Cover Image: Life Support

Life Support

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Member Reviews

TW: self harm, child abuse, eating disorders, bullying, anxiety, depression, fatphobia, body shaming and homophobia

This was definitely a book that took me a long time to process and i’m glad i read it as i could in my own time, as it does touches into subjects that are extremely heavy but nonetheless needed to be talked about.
Life Support follows five teenagers that are each going through different issues in their life and with a touch of Breakfast Club their paths cross developing a friendship.
I can’t say this was a favorite read for me, I was expecting the topics to be worked on of course, but those are subjects that carry so much pain and trauma that I think they need to be handled a bit more carefully. The author did add the TWs in the beginning of the book (much appreciated by the way) however it was still very painful to see the developments of their issues and line of thinking turn problematic and sometimes even unrealistic. 
I must say i did wish them all well but for the most part i was only attached to Kendra and Alex. The others won my heart at different parts of the story (Rosie in the beginning and Tyler at the end) but Ricky… Ricky was… he was definitely Ricky?
I must say for most of the time i truly understand Ricky and could relate to much of it but the way he handled anger was unhealthy and toxic to everyone around him (including his mom…) and it felt like everyone just enabled it? 
Most of the conclusions felt a bit rushed and some of them came out of nowhere to me (except for Kendra’s, even though i can look past Alex’s as well) but with that said I’d definitely say the highlight of the story was how beautifully the author wrote their friendship. It was my favorite thing about this book and it definitely made the final scene be special.
With that said, I didn’t hate this book but i didn’t love it as much as i thought i would. I wouldn’t recommend it as i’m scared about the effect it could have on different people from different background (specially the fatphobia/domestic abuse) parts, but if u decide to read it, please proceed with caution!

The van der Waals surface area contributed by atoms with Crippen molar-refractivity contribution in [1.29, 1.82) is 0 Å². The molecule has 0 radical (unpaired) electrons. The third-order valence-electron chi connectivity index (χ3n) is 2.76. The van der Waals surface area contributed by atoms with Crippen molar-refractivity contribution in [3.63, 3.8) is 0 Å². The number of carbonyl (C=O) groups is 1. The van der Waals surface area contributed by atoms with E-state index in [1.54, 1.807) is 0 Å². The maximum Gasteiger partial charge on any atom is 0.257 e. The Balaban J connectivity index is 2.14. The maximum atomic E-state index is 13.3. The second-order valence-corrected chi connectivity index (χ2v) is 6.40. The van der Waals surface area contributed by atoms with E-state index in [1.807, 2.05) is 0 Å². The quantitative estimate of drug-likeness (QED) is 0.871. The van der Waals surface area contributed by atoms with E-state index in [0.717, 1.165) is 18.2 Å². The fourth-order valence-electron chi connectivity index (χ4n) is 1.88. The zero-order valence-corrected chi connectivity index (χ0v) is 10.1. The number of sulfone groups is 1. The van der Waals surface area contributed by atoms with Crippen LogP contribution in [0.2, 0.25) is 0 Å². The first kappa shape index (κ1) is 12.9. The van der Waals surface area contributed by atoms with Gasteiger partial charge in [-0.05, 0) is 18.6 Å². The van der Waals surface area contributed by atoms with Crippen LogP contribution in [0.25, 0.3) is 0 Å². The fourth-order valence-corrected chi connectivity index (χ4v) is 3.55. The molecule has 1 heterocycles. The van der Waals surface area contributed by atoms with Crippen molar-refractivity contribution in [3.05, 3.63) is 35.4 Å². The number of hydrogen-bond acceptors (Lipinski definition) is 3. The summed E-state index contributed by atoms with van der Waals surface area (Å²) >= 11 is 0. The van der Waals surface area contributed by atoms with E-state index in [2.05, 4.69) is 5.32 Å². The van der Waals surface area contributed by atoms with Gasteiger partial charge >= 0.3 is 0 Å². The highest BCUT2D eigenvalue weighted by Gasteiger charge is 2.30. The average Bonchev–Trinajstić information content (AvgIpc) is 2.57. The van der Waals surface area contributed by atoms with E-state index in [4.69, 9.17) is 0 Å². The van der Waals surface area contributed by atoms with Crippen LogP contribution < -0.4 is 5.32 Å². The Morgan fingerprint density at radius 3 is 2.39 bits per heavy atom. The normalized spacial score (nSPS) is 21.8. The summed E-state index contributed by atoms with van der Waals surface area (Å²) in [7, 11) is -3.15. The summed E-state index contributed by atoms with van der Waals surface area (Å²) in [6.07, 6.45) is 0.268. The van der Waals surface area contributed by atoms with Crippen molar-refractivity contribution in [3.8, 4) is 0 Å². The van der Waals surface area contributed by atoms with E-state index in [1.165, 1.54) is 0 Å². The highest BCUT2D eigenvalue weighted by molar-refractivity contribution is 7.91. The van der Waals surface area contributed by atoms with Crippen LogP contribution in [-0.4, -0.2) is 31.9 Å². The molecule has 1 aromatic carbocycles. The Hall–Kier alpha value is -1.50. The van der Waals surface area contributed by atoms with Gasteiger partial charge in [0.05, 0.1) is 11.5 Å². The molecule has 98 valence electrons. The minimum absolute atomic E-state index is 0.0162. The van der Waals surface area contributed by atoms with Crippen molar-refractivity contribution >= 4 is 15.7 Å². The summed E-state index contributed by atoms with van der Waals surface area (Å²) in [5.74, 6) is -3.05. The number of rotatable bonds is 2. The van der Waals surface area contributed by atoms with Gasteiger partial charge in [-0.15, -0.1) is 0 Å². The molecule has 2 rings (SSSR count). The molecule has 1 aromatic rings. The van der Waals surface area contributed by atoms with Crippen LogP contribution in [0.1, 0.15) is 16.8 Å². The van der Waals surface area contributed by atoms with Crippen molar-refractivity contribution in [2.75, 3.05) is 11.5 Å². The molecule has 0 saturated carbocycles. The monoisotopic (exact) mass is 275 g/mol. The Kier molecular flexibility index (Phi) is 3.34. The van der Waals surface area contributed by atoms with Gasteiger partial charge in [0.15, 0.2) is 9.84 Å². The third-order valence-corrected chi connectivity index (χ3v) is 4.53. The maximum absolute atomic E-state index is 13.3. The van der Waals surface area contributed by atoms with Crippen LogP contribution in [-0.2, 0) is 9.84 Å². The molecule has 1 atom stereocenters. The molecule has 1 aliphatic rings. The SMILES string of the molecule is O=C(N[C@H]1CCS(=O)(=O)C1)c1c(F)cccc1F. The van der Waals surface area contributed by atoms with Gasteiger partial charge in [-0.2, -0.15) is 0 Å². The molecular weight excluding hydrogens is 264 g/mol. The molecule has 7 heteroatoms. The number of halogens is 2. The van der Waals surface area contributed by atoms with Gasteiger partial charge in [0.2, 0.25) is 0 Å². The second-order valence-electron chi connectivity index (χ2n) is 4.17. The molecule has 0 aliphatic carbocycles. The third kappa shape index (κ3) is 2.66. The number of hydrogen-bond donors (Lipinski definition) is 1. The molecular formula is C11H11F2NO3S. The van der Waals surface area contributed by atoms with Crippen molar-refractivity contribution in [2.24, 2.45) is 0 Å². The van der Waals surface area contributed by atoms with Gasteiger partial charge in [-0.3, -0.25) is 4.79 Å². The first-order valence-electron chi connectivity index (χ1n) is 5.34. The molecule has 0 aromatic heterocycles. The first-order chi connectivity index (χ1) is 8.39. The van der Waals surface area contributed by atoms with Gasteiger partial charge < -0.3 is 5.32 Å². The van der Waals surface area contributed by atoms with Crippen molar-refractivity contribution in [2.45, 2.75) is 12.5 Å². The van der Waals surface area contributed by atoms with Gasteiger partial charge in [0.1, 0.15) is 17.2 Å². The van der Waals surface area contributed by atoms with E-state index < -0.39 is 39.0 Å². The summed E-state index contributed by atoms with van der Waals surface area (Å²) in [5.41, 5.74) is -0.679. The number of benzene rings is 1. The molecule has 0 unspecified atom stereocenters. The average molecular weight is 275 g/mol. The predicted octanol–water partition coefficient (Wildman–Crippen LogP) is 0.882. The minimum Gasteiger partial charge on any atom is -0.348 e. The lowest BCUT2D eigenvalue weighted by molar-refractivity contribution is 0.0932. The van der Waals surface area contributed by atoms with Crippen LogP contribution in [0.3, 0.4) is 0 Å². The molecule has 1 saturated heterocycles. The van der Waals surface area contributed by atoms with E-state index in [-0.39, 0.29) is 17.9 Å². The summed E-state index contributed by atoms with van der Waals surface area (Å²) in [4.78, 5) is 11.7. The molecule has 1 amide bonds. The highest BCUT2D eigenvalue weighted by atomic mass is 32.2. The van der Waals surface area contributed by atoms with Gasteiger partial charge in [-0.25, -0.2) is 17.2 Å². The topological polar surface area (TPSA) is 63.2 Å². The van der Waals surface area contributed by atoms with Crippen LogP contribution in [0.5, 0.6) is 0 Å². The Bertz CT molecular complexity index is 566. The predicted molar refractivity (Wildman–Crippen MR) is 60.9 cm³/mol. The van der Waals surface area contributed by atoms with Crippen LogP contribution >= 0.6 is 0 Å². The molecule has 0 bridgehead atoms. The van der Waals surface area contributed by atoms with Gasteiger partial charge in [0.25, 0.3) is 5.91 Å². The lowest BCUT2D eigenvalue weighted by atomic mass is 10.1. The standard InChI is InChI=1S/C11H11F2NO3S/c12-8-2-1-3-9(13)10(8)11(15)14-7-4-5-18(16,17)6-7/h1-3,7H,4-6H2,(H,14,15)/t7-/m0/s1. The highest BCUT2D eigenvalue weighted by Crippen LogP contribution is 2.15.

Thank you NetGalley for sending me the ARC in exchange for an honest review!
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Please note before you read this book, it is NOT a light read. This is a heavy book with heavy and dark content and themes and it is not an easy book. Everyone has their own issues going on, between eating disorders, homophobia, self harm, child abuse and more.

What I like about this book is it’s nice how all these teens with issues of their own make their own friendship group where they’re all there for each other when they need; I found that quite sweet! I didn’t so much like how much pressure these teens are putting on themselves to solve everyone’s issues on their own, as opposed to getting adults or professionals involved, as I think this could be a potentially harmful message. Yes, as friends be there and support each other, but also you don’t have to be the person that cures your friends mental illness or fixes their problems. Sometimes just being their friend is enough. 

The writing style is easy to read and makes this book quick to fly through (in theory. Due to the content, I did have to take frequent breaks).  And I liked how seeing these people with issues who were all so alone at the start, found solace with each other, and how they did help each other and change each other for the better. 

There is plot points that move the story forward, but overall the book is more about the characters and their development and relationships. 

I wouldn’t say this is an enjoyable read, due to the extremities of the content, but it’s definitely a thought provoking one!